Student group pushes peers to donate

By Abby Seiff

April showers bring May flowers, just as May flowers mean June cash. With alumni weekend approaching, doctors, lawyers, and investment bankers are poised to pour money back into their alma mater. Since July 1999, the University has been undertaking its largest fundraising effort to date: a $2 billion drive known as the Chicago Initiative. Assisting President Don Randel at the helm of the initiative are students at the University.

The Chicago Initiative is the name on everybody’s tongues when they speak of fund-raising, of swank receptions for big donors, and of the polished groups of middle-aged men and women who descend onto campus once the gates are repainted. But there is another name that few people discuss: the Student Steering Committee (SSC), a group of undergrads and grad students who have independently come together in the hopes of opening their peers’ eyes to the importance of alumni donation.

“The basic idea is for students to communicate to other students about the importance of philanthropy for the educational experience they are receiving,” said Noel Salinger, associate vice president of development and alumni relations.

“About one third of student cost comes from alumni giving—not from tuition. The idea is to say we’re lucky to be here,” said Jason Blumberg, a second-year GSB student and co-chair of the SSC.

The Chicago Initiative may be the first drive of its kind at the University, but it is part of a greater trend in high-end academia that has been growing since the ’90s. According to Business Week, 22 of the nation’s elite universities are in fund-raising drives to collect at least $1 billion. The current campaign raised the money for Max Palevsky, Ratner, and the new Graduate School of Business—to say nothing of less visible benefits—$100 million in college scholarships, $190 million in graduate school fellowships, $50 million in community work. But at the heart of the effort may be the same thing which has been plaguing admissions officers, University presidents, and overwrought high-school seniors for the past decade or so—rankings.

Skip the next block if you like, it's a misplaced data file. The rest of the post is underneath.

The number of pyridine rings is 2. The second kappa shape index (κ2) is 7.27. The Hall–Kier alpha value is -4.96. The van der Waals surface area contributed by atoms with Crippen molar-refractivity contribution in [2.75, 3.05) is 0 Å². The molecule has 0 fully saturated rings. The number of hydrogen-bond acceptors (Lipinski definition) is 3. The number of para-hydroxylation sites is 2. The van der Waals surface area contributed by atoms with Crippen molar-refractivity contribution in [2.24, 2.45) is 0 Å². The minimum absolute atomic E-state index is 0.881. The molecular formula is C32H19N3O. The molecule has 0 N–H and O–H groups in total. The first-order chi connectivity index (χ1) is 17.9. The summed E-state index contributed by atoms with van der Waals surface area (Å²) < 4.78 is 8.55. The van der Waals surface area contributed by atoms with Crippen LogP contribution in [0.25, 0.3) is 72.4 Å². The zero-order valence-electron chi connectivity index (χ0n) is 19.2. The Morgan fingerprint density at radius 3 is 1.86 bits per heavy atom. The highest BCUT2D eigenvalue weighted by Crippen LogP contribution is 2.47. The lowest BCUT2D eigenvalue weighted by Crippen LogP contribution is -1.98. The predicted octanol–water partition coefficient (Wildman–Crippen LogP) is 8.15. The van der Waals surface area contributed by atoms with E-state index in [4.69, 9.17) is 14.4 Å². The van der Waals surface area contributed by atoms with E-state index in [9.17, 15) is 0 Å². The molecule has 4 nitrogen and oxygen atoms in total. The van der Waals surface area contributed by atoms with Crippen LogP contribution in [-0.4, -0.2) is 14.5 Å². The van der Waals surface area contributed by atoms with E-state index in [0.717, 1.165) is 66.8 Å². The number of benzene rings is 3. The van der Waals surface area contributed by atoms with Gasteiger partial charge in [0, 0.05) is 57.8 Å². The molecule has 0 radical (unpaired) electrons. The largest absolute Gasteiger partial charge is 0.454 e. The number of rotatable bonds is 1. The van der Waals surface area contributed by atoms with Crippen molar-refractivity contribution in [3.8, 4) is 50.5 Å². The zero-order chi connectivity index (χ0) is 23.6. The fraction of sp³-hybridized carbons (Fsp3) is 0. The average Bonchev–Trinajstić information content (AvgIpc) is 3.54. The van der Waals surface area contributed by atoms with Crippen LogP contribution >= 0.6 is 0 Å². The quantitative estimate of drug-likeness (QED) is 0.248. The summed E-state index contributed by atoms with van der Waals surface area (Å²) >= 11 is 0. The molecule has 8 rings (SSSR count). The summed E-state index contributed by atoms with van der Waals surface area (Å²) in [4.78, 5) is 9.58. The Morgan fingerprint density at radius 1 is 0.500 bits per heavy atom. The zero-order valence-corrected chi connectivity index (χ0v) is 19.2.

Blumberg said that alumni giving improves rankings. “The U of C, overall, isn’t that good in alumni giving.”

Salinger underscores the same point. “When you look at the schools we’re most frequently compared to—Harvard, Yale, Stanford—you see they have a much larger endowment. They raise much more money.” The Harvard, Stanford, Yale triumvirate is invoked by many with a hand in fundraising. They have three of the biggest endowments and are consistently among the top fundraisers. They use this money to compete with the University for students, and more noticeably, for professors.

“We knew in the mid-1990s we needed to improve the physical plant of the University—we needed better research areas, new dorms, etc. Unless we invest in facilities, it’s hard to continue to attract faculty and students,” Salinger said.

With 22 of the country’s top universities pushing for alumni money, building up their campuses, and vying for the best control-to-yield ratios of incoming freshmen, each one has to work harder to come out on top—to produce the suitably happy and successful graduates who will ensure the institution’s continuing existence in the upper-strata. And this is where the six-year-old SSC enters the picture.

“For the University to continue to be strong as we move forward,” says Bill Michel, assistant vice president for student life and advisor to the SSC, “Students—both while they are students and when they become alumni—need to be involved as volunteers and as future donors.”

All around campus glossy posters have appeared, asking “Did You Know?” and revealing something the Initiative has raised money for—the Paris Center, new professorships, local public schools. It is the SSC that developed this campaign. Last year they camped outside of the Reynolds Club and ran a wheel of fortune where winners received ice cream and pencils stamped with Chicago Initiative.

“Our hope,” Michel said, “is that by doing this, in the future we’ll have even more alumni excited and participating.” Indeed, the very future of academia may rest on such a hope.